‘We are making this boat better every day’ - Fintan McCarthy

April 9th, 2021 5:12 PM

By Kieran McCarthy

Fintan McCarthy and Paul O’Donovan celebrate after winning gold in the men's lightweight double sculls final at the 2019 World Rowing Championships in Austria.

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FINTAN McCarthy has embraced the certainty that keeping his seat in the Irish lightweight men’s double has brought.

During the recent trialling process for the Olympic-bound boat, he dealt in what-ifs. But now he has the certainty he wants. He’s in the boat alongside Paul O’Donovan, the partnership that raced to gold at the 2019 World Rowing Championships. They are competing at this weekend’s European Rowing Championships in Varese - and got off to a great start winning their heat on Friday morning. They have a long training camp in Italy afterwards. Then they have World Cup II in Lucerne in mid May.

‘In the last few months you’re thinking, if we make it, if I am in the boat, so it’s nice to know that this is what will be happening for the next few months. It means we can get a plan together,’ McCarthy explains.

Already, the signs are encouraging.

‘Training has been going well the last few weeks. Now that we are set in the boat we are making some good improvements,’ McCarthy notes, without giving away too much.

But again, it’s that certainty that can now act as a building block to a potentially special summer, with the Olympics Games in Tokyo just over 100 days away.

‘It’s even nice to be back in the double,’ the Skibb man says.

‘Before, we’d be going to training and you didn’t know if you’d be in the single or in a double, but now it’s in our boat and we are making this boat better every day. There is a clear objective there and that’s helping training.

‘We have had some good training sessions with the heavyweight double and we’ve been pleased with how they are going.

‘There is huge potential for us to do some good things in the summer but to do that we need to tick a lot of small boxes and get a lot of things right.’

McCarthy (24) is taking nothing for granted, though. The final crew selection for the Olympics won’t be made until the summer, but he’s in pole position now and in control of his own destiny. With Gary O’Donovan waiting in the wings, the pressure is on to produce the goods in the Irish double.

‘To avoid any further trials down the line it would be good to solidify the boat with some good performances over the next few regattas so that there won’t be any questions, whereas if the results aren’t great it could lead to a different conversation. We want to put in good performances and solidify our positions,’ explains McCarthy, days out from the European Rowing Championships in Italy.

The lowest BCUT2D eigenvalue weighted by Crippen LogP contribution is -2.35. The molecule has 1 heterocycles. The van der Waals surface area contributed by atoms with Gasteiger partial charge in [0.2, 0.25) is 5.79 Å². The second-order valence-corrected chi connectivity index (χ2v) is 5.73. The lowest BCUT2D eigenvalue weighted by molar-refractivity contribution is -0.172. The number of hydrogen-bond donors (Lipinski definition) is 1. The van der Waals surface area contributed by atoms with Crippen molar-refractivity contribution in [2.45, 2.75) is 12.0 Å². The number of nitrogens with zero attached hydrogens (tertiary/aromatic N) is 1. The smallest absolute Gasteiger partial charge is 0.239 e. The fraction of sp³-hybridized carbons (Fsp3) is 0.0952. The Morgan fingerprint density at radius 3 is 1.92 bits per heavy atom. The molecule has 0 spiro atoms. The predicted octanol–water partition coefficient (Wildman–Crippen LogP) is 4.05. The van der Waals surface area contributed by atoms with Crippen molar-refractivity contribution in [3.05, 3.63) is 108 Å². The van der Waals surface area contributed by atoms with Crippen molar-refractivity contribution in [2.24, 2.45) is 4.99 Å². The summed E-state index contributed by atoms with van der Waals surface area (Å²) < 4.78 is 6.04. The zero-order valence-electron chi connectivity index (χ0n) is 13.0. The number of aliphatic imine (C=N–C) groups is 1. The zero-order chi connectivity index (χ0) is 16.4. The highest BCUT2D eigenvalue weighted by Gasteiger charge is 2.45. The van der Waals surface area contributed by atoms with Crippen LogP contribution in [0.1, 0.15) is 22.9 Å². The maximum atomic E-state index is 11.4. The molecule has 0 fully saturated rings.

This will be the first regatta since the 2019 World Rowing Championships in Austria that McCarthy and Paul O’Donovan have raced together in the Irish lightweight men’s double. There, they blew the opposition away to win World gold in just their second regatta together in the boat. Their performance in the final was spectacular as they surged from sixth place after 500 metres to destroy the field. So, the potential for fireworks in the weeks and months is huge.

O’Donovan is the four-time world champion rated, at just 26 years old, as the greatest Irish rower ever, while McCarthy brings an enthusiasm and new dimension to the boat that had been owned by the O’Donovan brothers since 2015. It takes a special rower to break up the Olympic medal winning partnership of Gary and Paul, but step forward Fintan.

When the O’Donovan brothers brought Ireland to a standstill on Friday, August 12th, 2016 as they won the country’s first-ever Olympic rowing medals, Fintan, then 19 years old, watched the final in The Paragon Bar in Skibbereen town. Now, he’s in that same boat that will travel to Tokyo as a real medal prospect. But there are a lot of strokes to pull before then, starting at the Europeans.

‘This will be a regatta to see where we are at this stage of our preparation, and we can build from there then,’ McCarthy explains.

‘We know ourselves how fast we are going compared to how fast we have gone before. It will be good to get a gauge of how fast everyone else is compared to that. We don’t know what other countries are up to because we haven’t raced any of them since 2019.

‘We will see then what we can do over the next few months to get even faster.’

McCarthy and the Rowing Ireland team left these shores on Monday ahead of the Europeans and they won’t be home again until after World Cup II in Lucerne in mid May because they’re staying in Italy for a training camp.

‘We will have the regatta to see where we are at, then a good block of training before the next regatta to make some improvements and that will be our last test before the Olympics,’ McCarthy explains.

‘At this stage you would want to be getting the most out of every day.’

McCarthy knows too that there is a just-in-case trial scheduled for after World Cup II, but if McCarthy and Paul O’Donovan produce the goods there will be no need. The journey starts in Varese this weekend.

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